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Saturday, September 23, 2017

The Lego Ninjago Movie

The Lego Ninjago Movie is fine enough for what it is, but it pales in comparison to 2014's original Lego Movie, or even The Lego Batman Movie from just seven months ago.  It feels like Warner Bros. is stretching this franchise a bit too thin here.  There are some laughs to be sure, and the voice acting is fine, but it holds none of the imagination that we expect, and is all around pretty standard for a kids movie.

I think the problem here is that the film forces itself into a very limited and narrow scope.  The previous Lego Movies covered a broad range of subjects and pop culture parody.  Even the Batman film managed to extend beyond the Universe of its subject matter, and give us some hilarious cameos and parodies of outside franchises.  The Ninjago Movie is disappointingly small in this regard.  The movie is based specifically on a line of toys and action figures that have inspired a TV cartoon that I have never seen, but from what I hear, this movie shares little in common with.  Because the filmmakers (which include 3 directors, and a grand total of 9 different writers and story people) choose to limit themselves solely to one universe, they limit their own potential.  The movie lacks the element of surprise of the previous two Lego features.  And since the movie is basically focused solely on its target audience (i.e. the kids who know and enjoy the toys), this movie gives adult animation fans less to enjoy, other than a rare funny throwaway line.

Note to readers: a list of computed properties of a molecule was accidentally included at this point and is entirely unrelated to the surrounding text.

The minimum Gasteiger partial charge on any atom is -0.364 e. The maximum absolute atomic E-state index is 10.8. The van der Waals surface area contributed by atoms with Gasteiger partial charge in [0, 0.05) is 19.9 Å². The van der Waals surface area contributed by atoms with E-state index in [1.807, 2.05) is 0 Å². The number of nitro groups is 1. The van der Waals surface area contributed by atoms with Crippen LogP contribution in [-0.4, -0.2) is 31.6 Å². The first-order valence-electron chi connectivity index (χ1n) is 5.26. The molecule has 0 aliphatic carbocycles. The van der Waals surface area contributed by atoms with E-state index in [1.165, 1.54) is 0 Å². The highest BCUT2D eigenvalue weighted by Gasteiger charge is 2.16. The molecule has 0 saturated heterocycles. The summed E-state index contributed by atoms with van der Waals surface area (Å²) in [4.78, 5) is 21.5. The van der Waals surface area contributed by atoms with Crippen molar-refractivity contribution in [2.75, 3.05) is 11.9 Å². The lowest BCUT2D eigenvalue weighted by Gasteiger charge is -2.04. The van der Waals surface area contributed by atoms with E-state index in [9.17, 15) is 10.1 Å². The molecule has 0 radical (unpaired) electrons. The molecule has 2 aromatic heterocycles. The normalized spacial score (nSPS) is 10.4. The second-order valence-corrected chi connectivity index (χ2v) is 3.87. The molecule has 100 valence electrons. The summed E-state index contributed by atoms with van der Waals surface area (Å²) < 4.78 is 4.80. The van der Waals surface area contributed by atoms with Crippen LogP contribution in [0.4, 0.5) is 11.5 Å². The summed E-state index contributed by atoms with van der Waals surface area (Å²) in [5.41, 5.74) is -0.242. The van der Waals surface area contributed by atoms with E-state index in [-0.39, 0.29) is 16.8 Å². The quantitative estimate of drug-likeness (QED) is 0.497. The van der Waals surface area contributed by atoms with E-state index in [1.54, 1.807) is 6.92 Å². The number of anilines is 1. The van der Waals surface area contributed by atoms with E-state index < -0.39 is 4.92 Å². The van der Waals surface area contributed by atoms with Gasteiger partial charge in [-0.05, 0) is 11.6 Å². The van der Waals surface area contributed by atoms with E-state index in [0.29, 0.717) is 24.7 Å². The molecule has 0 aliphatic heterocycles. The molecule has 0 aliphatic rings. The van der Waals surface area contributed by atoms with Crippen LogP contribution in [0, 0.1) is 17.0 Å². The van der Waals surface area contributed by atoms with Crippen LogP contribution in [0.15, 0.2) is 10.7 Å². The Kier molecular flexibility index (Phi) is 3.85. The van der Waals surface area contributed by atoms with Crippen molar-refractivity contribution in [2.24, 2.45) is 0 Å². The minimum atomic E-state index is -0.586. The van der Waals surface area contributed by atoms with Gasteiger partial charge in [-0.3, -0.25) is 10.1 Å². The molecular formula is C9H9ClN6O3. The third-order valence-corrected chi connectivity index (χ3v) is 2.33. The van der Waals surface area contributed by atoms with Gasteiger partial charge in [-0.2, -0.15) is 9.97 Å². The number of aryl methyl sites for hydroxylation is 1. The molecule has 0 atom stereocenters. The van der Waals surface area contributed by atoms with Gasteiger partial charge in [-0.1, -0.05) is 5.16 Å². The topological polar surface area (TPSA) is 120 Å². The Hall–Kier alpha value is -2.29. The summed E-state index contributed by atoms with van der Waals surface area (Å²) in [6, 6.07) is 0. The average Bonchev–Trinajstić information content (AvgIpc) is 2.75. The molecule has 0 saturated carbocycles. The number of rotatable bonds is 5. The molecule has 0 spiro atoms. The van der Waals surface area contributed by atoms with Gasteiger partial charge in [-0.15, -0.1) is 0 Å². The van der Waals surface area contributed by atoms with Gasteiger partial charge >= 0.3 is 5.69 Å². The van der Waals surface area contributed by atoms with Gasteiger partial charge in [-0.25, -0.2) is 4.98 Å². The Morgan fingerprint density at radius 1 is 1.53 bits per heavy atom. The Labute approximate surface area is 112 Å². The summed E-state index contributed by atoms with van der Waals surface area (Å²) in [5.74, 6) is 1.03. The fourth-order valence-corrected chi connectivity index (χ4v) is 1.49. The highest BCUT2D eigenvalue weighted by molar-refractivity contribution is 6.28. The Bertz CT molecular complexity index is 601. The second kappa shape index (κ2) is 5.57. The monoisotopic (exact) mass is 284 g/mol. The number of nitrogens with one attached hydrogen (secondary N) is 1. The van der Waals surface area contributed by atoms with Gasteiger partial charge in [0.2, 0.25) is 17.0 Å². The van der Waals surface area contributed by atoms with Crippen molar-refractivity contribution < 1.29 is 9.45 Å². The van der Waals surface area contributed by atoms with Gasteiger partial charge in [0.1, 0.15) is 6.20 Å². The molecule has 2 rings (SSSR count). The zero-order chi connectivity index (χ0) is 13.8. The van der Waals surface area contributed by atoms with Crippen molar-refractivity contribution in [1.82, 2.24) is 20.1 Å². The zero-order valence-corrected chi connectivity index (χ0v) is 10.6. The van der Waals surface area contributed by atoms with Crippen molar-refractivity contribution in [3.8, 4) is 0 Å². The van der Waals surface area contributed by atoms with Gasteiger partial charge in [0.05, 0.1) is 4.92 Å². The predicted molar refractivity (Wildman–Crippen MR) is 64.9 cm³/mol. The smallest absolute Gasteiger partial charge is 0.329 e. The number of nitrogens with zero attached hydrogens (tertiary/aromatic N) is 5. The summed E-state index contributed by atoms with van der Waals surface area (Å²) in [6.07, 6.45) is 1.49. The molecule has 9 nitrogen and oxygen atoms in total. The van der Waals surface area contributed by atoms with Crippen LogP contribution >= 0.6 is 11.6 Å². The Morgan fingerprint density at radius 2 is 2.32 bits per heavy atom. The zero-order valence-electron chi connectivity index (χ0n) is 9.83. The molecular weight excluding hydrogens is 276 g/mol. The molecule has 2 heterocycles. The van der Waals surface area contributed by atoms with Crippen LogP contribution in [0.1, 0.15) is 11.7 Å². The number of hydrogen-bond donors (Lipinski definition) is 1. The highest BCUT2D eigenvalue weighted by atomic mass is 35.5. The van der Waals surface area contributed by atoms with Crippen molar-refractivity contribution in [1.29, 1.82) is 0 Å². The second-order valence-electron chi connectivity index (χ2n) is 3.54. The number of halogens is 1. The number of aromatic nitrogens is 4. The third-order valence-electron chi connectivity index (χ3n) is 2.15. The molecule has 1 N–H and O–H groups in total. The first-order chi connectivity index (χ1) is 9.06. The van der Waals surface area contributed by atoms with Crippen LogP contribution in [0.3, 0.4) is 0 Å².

The movie follows a group of teenagers who are secretly heroic ninjas that, like the Power Rangers, wear colored uniforms that are pretty much their sole distinguishing trait.  Well, that and they have different elemental powers.  One can control fire, another ice, yet another earth and rocks, one can call down lightning...You get the idea.  None of the ninjas are given any sort of personality or real defining qualities, save for the fact that one of them is a robot who is trying to pass himself off as a teenage boy. (The movie does absolutely nothing with this idea.) The only one who gets a real background and story arc is the Green Ninja, Lloyd (voice by Dave Franco).  Lloyd may be a superhero whenever trouble strikes the city of Ninjago, but in his real life everyday persona, he's treated as an outcast due to one simple reason - His father (who left his mom and him behind when Lloyd was just a baby) just so happens to be the evil warlord who constantly tries to take over the city everyday, and whom he has to battle with as the Green Ninja.